The U.S. Food and Drug Administration (FDA) recently discovered a rodent infestation at a Family Dollar distribution facility in Arkansas, which led to the temporary closure of over 400 stores in multiple states.
The inspection at the West Memphis, Arkansas, facility began in January after the FDA received a consumer complaint, the agency said in a February 18 release. Products purchased from January 1, 2021, through at least February 18, 2022, at “Family Dollar stores in Alabama, Arkansas, Louisiana, Mississippi, Missouri and Tennessee may be unsafe for consumers to use,” the FDA stated.
The FDA’s report detailed the conditions of the facility:
Conditions observed during the inspection included live rodents, dead rodents in various states of decay, rodent feces and urine, evidence of gnawing, nesting and rodent odors throughout the facility, dead birds and bird droppings, and products stored in conditions that did not protect against contamination.
The FDA noted that distribution ceased within days of the agency arriving at the facility and that over 1,100 dead rodents were recovered following fumigation. It notes that a review of Family Dollar’s internal records revealed upwards of 2,300 additional rodents were recovered between March 29 – September 17, 2021, “demonstrating a history of infestation.”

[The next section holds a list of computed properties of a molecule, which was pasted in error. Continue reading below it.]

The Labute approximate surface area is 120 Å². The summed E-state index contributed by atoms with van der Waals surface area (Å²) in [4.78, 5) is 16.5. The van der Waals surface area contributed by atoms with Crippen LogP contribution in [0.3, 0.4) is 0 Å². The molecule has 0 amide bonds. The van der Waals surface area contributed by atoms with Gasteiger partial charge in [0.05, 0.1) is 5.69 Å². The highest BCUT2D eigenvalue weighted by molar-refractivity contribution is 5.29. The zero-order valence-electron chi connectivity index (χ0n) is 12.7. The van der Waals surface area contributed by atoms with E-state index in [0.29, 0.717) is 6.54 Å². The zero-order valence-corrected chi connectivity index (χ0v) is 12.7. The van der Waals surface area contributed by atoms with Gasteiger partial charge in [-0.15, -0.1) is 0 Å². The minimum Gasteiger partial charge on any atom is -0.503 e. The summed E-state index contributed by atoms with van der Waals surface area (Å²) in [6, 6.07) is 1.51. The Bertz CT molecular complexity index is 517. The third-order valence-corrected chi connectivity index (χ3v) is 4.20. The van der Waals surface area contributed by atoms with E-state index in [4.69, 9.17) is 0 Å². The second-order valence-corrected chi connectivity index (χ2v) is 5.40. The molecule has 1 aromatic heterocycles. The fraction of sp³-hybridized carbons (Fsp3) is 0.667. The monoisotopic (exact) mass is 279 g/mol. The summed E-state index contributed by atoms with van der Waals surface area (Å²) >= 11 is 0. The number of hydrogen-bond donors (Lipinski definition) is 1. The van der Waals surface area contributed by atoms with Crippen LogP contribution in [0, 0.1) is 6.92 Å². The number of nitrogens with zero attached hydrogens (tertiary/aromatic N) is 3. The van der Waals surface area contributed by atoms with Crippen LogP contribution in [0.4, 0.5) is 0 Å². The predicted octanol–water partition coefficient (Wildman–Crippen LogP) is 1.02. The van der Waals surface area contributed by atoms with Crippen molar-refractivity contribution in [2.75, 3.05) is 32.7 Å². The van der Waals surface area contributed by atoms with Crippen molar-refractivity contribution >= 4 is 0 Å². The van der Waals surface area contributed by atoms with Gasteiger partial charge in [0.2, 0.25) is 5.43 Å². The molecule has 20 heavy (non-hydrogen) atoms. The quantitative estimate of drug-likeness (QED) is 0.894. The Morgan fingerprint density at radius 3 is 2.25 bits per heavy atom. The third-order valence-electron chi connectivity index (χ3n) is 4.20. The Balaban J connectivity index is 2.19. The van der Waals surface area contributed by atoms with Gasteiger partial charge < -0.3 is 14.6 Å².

The alert covers numerous categories of products, according to the report:
Some examples of these products include human foods (including dietary supplements (vitamin, herbal and mineral supplements)), cosmetics (skincare products, baby oils, lipsticks, shampoos, baby wipes), animal foods (kibble, pet treats, wild bird seed), medical devices (feminine hygiene products, surgical masks, contact lens cleaning solutions, bandages, nasal care products) and over-the-counter (OTC) medications (pain medications, eye drops, dental products, antacids, other medications for both adults and children).
Consumers are advised not to use and to contact the company regarding impacted products. The agency is also advising that all drugs, medical devices, cosmetics and dietary supplements, regardless of packaging, be discarded. Food in non-permeable packaging (such as undamaged glass or all-metal cans) may be suitable for use if thoroughly cleaned and sanitized. Consumers should wash their hands immediately after handling any products from the affected Family Dollar stores.
“No one should be subjected to products stored in the kind of unacceptable conditions that we found in this Family Dollar distribution facility,” said Judith McMeekin, associate commissioner for regulatory affairs. “These conditions appear to be violations of federal law that could put families’ health at risk.”
In the FDA release, Family Dollar announced a voluntary recall of impacted products at 404 stores. All of those stores were temporarily closed, WMC reports. A report from Family Dollar’s parent company, Dollar Tree, states the recall has cost the company $34.1 million.
“To date, Family Dollar is not aware of any consumer complaints or reports of illness related to this recall,” the company said last month in their February 28 recall announcement.